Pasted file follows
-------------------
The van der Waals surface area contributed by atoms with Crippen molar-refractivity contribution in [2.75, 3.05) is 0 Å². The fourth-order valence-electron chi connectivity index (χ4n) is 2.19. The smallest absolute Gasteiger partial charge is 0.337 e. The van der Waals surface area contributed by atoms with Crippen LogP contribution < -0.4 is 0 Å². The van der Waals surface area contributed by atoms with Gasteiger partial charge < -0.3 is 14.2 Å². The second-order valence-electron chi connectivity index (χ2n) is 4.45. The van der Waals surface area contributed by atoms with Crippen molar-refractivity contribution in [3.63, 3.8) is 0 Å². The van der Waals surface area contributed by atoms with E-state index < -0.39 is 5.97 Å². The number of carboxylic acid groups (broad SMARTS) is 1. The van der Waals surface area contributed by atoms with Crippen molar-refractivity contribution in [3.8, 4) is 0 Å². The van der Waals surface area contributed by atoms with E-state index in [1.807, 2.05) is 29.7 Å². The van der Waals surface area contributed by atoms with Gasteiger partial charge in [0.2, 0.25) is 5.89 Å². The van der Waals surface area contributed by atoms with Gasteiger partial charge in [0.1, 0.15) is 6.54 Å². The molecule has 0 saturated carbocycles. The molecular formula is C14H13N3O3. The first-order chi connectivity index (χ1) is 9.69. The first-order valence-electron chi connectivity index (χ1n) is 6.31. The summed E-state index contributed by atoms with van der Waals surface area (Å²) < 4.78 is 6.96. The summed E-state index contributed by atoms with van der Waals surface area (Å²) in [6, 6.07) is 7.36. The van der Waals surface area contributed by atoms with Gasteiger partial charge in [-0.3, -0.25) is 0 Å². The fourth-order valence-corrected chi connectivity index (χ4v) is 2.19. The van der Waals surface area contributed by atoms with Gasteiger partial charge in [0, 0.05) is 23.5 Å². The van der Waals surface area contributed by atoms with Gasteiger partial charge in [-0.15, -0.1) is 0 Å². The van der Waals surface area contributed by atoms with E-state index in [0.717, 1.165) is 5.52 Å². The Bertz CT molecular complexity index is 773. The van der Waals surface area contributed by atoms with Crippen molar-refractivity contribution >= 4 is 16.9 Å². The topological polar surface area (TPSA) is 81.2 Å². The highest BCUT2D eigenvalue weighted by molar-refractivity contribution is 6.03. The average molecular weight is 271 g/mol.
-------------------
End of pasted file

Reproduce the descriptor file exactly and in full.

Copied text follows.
The van der Waals surface area contributed by atoms with Crippen molar-refractivity contribution in [2.75, 3.05) is 0 Å². The fourth-order valence-electron chi connectivity index (χ4n) is 2.19. The smallest absolute Gasteiger partial charge is 0.337 e. The van der Waals surface area contributed by atoms with Crippen LogP contribution < -0.4 is 0 Å². The van der Waals surface area contributed by atoms with Gasteiger partial charge < -0.3 is 14.2 Å². The second-order valence-electron chi connectivity index (χ2n) is 4.45. The van der Waals surface area contributed by atoms with Crippen molar-refractivity contribution in [3.63, 3.8) is 0 Å². The van der Waals surface area contributed by atoms with E-state index < -0.39 is 5.97 Å². The number of carboxylic acid groups (broad SMARTS) is 1. The van der Waals surface area contributed by atoms with Crippen molar-refractivity contribution in [3.8, 4) is 0 Å². The van der Waals surface area contributed by atoms with E-state index in [1.807, 2.05) is 29.7 Å². The van der Waals surface area contributed by atoms with Gasteiger partial charge in [0.2, 0.25) is 5.89 Å². The van der Waals surface area contributed by atoms with Gasteiger partial charge in [0.1, 0.15) is 6.54 Å². The molecule has 0 saturated carbocycles. The molecular formula is C14H13N3O3. The first-order chi connectivity index (χ1) is 9.69. The first-order valence-electron chi connectivity index (χ1n) is 6.31. The summed E-state index contributed by atoms with van der Waals surface area (Å²) < 4.78 is 6.96. The summed E-state index contributed by atoms with van der Waals surface area (Å²) in [6, 6.07) is 7.36. The van der Waals surface area contributed by atoms with Gasteiger partial charge in [-0.3, -0.25) is 0 Å². The fourth-order valence-corrected chi connectivity index (χ4v) is 2.19. The van der Waals surface area contributed by atoms with Gasteiger partial charge in [0, 0.05) is 23.5 Å². The van der Waals surface area contributed by atoms with Gasteiger partial charge in [-0.15, -0.1) is 0 Å². The van der Waals surface area contributed by atoms with E-state index in [0.717, 1.165) is 5.52 Å². The Bertz CT molecular complexity index is 773. The van der Waals surface area contributed by atoms with Crippen molar-refractivity contribution >= 4 is 16.9 Å². The topological polar surface area (TPSA) is 81.2 Å². The highest BCUT2D eigenvalue weighted by molar-refractivity contribution is 6.03. The average molecular weight is 271 g/mol.